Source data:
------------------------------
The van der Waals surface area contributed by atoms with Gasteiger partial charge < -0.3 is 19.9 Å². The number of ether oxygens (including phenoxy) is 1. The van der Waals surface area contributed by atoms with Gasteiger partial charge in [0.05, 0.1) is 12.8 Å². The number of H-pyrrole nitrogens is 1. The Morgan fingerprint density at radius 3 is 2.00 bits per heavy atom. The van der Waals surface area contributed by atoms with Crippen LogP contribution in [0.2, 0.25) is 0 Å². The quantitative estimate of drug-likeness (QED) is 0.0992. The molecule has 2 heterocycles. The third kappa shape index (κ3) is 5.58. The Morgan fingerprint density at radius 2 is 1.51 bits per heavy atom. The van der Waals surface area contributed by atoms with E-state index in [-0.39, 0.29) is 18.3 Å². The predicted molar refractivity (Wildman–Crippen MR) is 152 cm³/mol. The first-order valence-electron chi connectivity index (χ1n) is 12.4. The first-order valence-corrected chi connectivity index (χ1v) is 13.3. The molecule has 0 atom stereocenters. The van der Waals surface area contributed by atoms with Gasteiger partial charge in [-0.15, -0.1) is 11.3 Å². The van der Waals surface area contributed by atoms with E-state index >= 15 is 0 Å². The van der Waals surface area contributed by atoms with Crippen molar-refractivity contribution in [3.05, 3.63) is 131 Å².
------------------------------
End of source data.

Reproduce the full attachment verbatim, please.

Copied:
The van der Waals surface area contributed by atoms with Gasteiger partial charge < -0.3 is 19.9 Å². The number of ether oxygens (including phenoxy) is 1. The van der Waals surface area contributed by atoms with Gasteiger partial charge in [0.05, 0.1) is 12.8 Å². The number of H-pyrrole nitrogens is 1. The Morgan fingerprint density at radius 3 is 2.00 bits per heavy atom. The van der Waals surface area contributed by atoms with Crippen LogP contribution in [0.2, 0.25) is 0 Å². The quantitative estimate of drug-likeness (QED) is 0.0992. The molecule has 2 heterocycles. The third kappa shape index (κ3) is 5.58. The Morgan fingerprint density at radius 2 is 1.51 bits per heavy atom. The van der Waals surface area contributed by atoms with E-state index in [-0.39, 0.29) is 18.3 Å². The predicted molar refractivity (Wildman–Crippen MR) is 152 cm³/mol. The first-order valence-electron chi connectivity index (χ1n) is 12.4. The first-order valence-corrected chi connectivity index (χ1v) is 13.3. The molecule has 0 atom stereocenters. The van der Waals surface area contributed by atoms with Gasteiger partial charge in [-0.15, -0.1) is 11.3 Å². The van der Waals surface area contributed by atoms with E-state index >= 15 is 0 Å². The van der Waals surface area contributed by atoms with Crippen molar-refractivity contribution in [3.05, 3.63) is 131 Å².